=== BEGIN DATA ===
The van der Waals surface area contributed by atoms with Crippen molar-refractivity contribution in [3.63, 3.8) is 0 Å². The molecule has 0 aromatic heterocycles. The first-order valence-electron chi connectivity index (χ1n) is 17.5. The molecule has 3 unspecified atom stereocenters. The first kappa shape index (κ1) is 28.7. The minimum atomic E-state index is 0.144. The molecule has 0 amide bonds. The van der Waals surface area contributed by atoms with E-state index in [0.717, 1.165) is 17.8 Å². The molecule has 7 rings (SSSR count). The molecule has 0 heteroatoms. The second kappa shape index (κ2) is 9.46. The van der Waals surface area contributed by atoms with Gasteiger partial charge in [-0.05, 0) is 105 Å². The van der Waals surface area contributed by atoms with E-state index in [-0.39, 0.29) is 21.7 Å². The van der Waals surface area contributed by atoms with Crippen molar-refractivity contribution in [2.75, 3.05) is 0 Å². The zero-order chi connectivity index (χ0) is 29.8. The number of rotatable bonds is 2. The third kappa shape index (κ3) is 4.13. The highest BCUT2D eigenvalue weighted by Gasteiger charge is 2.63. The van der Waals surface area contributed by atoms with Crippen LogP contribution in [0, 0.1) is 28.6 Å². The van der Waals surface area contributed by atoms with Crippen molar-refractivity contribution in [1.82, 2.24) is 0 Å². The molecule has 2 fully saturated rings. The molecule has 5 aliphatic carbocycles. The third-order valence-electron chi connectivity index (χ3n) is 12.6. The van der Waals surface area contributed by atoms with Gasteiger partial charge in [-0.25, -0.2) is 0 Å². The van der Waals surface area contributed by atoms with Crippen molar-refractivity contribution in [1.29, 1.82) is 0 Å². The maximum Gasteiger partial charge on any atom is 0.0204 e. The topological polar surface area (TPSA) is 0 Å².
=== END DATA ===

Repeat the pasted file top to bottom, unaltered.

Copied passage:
The van der Waals surface area contributed by atoms with Crippen molar-refractivity contribution in [3.63, 3.8) is 0 Å². The molecule has 0 aromatic heterocycles. The first-order valence-electron chi connectivity index (χ1n) is 17.5. The molecule has 3 unspecified atom stereocenters. The first kappa shape index (κ1) is 28.7. The minimum atomic E-state index is 0.144. The molecule has 0 amide bonds. The van der Waals surface area contributed by atoms with E-state index in [0.717, 1.165) is 17.8 Å². The molecule has 7 rings (SSSR count). The molecule has 0 heteroatoms. The second kappa shape index (κ2) is 9.46. The van der Waals surface area contributed by atoms with Gasteiger partial charge in [-0.05, 0) is 105 Å². The van der Waals surface area contributed by atoms with E-state index in [-0.39, 0.29) is 21.7 Å². The van der Waals surface area contributed by atoms with Crippen molar-refractivity contribution in [2.75, 3.05) is 0 Å². The zero-order chi connectivity index (χ0) is 29.8. The number of rotatable bonds is 2. The third kappa shape index (κ3) is 4.13. The highest BCUT2D eigenvalue weighted by Gasteiger charge is 2.63. The van der Waals surface area contributed by atoms with Crippen LogP contribution in [0, 0.1) is 28.6 Å². The van der Waals surface area contributed by atoms with Crippen molar-refractivity contribution in [1.82, 2.24) is 0 Å². The molecule has 2 fully saturated rings. The molecule has 5 aliphatic carbocycles. The third-order valence-electron chi connectivity index (χ3n) is 12.6. The van der Waals surface area contributed by atoms with Gasteiger partial charge in [-0.25, -0.2) is 0 Å². The van der Waals surface area contributed by atoms with Crippen molar-refractivity contribution in [1.29, 1.82) is 0 Å². The maximum Gasteiger partial charge on any atom is 0.0204 e. The topological polar surface area (TPSA) is 0 Å².